Reading about the French revolution in 1789, none of the readily available Sources (Wikipedia history.com encyclopedia.com) mentions much resistance to the revolution by the army, even though "The kings had ruled by ... their command of the army"
One would assume that a king who rules his country like a modern dictator would, if neccesary, call the army to subdue all efforts to strip him from power.
Where does this discrepancy come from? Some explanations I could think of are:
- There were actual attempts to subdue the revolution, but as they didn't affect the outcome, they generally aren't mentioned
- Louis XVI was already desperate when he called for the national assembly; he knew he needed them to solve France's financial trouble and didn't dare to antagonize them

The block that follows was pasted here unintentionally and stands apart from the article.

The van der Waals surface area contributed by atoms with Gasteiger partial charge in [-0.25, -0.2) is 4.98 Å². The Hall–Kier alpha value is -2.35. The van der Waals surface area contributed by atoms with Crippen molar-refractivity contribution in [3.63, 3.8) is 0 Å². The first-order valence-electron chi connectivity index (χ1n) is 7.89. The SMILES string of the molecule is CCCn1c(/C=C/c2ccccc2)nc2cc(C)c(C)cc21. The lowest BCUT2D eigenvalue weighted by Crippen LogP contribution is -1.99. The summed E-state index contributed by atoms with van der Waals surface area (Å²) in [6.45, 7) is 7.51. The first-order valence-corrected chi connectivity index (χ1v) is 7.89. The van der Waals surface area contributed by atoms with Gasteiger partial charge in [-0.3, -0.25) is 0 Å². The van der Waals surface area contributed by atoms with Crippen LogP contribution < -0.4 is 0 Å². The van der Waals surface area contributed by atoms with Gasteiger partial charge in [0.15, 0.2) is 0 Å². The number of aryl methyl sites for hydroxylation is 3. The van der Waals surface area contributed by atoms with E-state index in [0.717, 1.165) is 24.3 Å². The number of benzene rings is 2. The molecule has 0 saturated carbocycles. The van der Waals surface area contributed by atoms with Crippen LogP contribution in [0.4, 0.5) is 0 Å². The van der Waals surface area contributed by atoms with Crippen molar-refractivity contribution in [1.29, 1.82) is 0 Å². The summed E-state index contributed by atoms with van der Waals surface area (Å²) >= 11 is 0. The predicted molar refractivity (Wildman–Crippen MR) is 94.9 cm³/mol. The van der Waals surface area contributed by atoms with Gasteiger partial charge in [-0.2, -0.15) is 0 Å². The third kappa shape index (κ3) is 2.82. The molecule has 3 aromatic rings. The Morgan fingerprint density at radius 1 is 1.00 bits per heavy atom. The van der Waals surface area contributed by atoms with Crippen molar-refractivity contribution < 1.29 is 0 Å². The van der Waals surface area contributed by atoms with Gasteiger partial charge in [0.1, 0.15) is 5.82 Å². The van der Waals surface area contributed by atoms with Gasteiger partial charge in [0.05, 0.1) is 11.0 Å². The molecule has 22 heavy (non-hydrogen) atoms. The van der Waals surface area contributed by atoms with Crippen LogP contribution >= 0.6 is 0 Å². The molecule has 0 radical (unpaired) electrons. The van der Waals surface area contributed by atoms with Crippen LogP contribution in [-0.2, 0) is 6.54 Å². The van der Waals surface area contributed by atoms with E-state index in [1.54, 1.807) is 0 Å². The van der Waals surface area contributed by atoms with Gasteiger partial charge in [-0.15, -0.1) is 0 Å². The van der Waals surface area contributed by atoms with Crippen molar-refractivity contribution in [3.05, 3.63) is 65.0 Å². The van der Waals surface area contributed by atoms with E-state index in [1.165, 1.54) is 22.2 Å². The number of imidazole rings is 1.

- After the 7 Years' War and the American Revolutionary War, with France's severe financial troubles, most of the army had already been disbanded and just wasn't in a position to put up much resistance
- The army (especially the leaders) knew about the desolate state of the country, so they wanted something to happen no matter the outcome to the king
- Many members of the army, having fought in the American Revolutionary War, had been exposed to the ideals of the Americans, secretly supported them, and because of this welcomed the revolution in France as well
Is there any research about which of these possibilities are true, and to which extend, especially the last one?